The results were great immediately.





The JS files got ~18% smaller on average and CSS files even a bit more. Fantastic, right?

Not quite.

Act 2: The human factor

We are humans and we make mistakes. We’re inherently flawed. That’s why having code styleguides is not enough and we invented linters to enforce them. Best intentions and pinky-swearing to do things right never ends well.

What was my mistake then?

This is the support matrix for brotli:


This is the /config/targets.js for my application.

module.exports = {
  browsers: [
    'last 2 Chrome versions',
    'last 2 Firefox versions',
    'last 2 Edge versions',
    'last 2 ios versions',
    'last 2 ChromeAndroid versions'

If the problem doesn’t seem evident to you that makes me feel better, because I didn’t see it either. Let’s expand the iOS column a bit:


It turns out that the app broke miserably when tested in iOS 10.3.

I misread the support table and wrongly assumed that brotli was supported across the board when it wasn’t. Apple’s iOS 11.3 should be around the corner and we’ll be able to leverage it soon but not yet.

It happens that it’s hard to know exactly what features are supported by your target browsers, especially when your policy is not "last 2 XXX version" but something less clear like supporting all browsers with more than a 5% market share in Canada:

module.exports = {
  browsers: ['>5% in CA']

In those situations, it is almost impossible to know what features you can use, and even worse, it’s changing every day as browser usage changes.

Act 3: Declare your browsers, let the software decide the best compression.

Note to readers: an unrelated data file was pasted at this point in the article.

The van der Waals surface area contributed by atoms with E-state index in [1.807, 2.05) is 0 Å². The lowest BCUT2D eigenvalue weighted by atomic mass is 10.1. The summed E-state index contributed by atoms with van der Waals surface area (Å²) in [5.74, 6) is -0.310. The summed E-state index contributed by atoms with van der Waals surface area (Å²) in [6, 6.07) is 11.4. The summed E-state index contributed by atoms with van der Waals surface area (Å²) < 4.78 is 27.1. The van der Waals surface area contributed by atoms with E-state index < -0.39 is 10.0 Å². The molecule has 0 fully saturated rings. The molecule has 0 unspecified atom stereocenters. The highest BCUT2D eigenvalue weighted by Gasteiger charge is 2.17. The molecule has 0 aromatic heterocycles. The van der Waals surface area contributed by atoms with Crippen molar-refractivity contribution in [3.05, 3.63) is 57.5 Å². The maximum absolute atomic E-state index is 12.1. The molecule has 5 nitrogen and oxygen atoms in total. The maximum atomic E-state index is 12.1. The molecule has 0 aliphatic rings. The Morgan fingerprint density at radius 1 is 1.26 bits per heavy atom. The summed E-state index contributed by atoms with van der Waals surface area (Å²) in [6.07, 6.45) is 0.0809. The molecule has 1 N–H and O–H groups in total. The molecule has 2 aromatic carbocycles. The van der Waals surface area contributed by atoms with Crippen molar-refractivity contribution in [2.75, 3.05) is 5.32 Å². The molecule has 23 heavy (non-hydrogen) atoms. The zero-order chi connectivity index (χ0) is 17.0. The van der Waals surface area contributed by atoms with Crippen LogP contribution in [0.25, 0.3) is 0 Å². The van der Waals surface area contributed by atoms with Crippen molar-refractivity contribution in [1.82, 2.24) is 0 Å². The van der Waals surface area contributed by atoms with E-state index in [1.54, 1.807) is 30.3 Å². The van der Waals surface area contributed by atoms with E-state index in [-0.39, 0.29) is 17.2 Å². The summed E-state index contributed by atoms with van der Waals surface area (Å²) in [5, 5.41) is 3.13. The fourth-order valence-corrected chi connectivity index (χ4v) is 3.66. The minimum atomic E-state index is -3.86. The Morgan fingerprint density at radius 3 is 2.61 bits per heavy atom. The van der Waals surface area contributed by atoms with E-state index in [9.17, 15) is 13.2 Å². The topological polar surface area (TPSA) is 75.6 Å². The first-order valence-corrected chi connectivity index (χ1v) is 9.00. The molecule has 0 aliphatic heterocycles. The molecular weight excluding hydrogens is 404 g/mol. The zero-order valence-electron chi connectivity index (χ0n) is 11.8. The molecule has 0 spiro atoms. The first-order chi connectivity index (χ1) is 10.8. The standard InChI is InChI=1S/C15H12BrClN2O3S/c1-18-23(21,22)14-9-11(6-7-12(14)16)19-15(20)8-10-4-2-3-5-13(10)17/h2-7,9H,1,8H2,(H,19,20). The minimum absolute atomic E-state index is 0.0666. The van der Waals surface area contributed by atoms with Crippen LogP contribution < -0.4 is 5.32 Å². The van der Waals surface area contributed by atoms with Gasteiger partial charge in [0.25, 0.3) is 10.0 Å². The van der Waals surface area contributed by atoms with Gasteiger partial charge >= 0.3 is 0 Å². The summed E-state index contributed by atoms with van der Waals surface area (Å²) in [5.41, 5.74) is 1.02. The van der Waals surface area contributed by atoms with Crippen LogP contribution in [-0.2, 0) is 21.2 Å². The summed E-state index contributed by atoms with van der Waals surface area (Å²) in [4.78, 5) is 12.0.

The bottom line is that, as humans, we shouldn’t be making these kinds of decisions that are easy to get wrong and which answer changes over time. Instead, it should be our tooling the one that gives us the best compression possible for our supported browsers automatically, without us having to worry about it.

For a while now, Ember.js has enjoyed a universal spot to declare what browsers you intend to support: the /config/targets.js. Every piece of tooling knows exactly where to lookup that information to automate flows for you.

That’s why I created ember-cli-deploy-compress, which is sort of the love child of ember-cli-deploy-gzip and ember-cli-deploy-brotli.

It automatically reads your project’s supported browsers and uses the evergreen information from to decide wether or not you can leverage brotli or not.

If you start using it today maybe you have to continue to use gzip for a little while like I do, but as soon as iOS 11.3 is released your app will become almost 20% smaller without you having to worry about the details.

Go try it. Perhaps you find you save 20% on your app with a 5-minute change. And even if you can’t right now, you’re set to do it as soon as you remove support for the browser preventing you from doing it.

If you have to support old browsers, there is still hope

The addon has decided to take the smart approach of automatically switching from gzip to brotli when all your browsers support it. When in combination with ember-cli-deploy-s3 assets will be uploaded with the configuration to be served with the right Content-Encoding: br header.

This is as far as the addon can take you out of the box, but if you are serving your assets yourself with some sort of web server like nginx or you use a CDN that supports custom rules, you can configure the plugin to generate both gzip and brotli versions every asset (with separated .gz and .br file extensions) with the following configuration in your config/deploy.js:

module.exports = function(deployTarget) {
  let PROJECT_NAME = 'scripts-ui';

  let ENV = {
    compress: {
      compression: ['gzip', 'brotli']

Then, browsers that support brotli compression will send requests with Accept-Encoding: gzip, deflate, br, which your server can use to conditionally serve the best compression when supported.

But this is an exercise for the reader 😜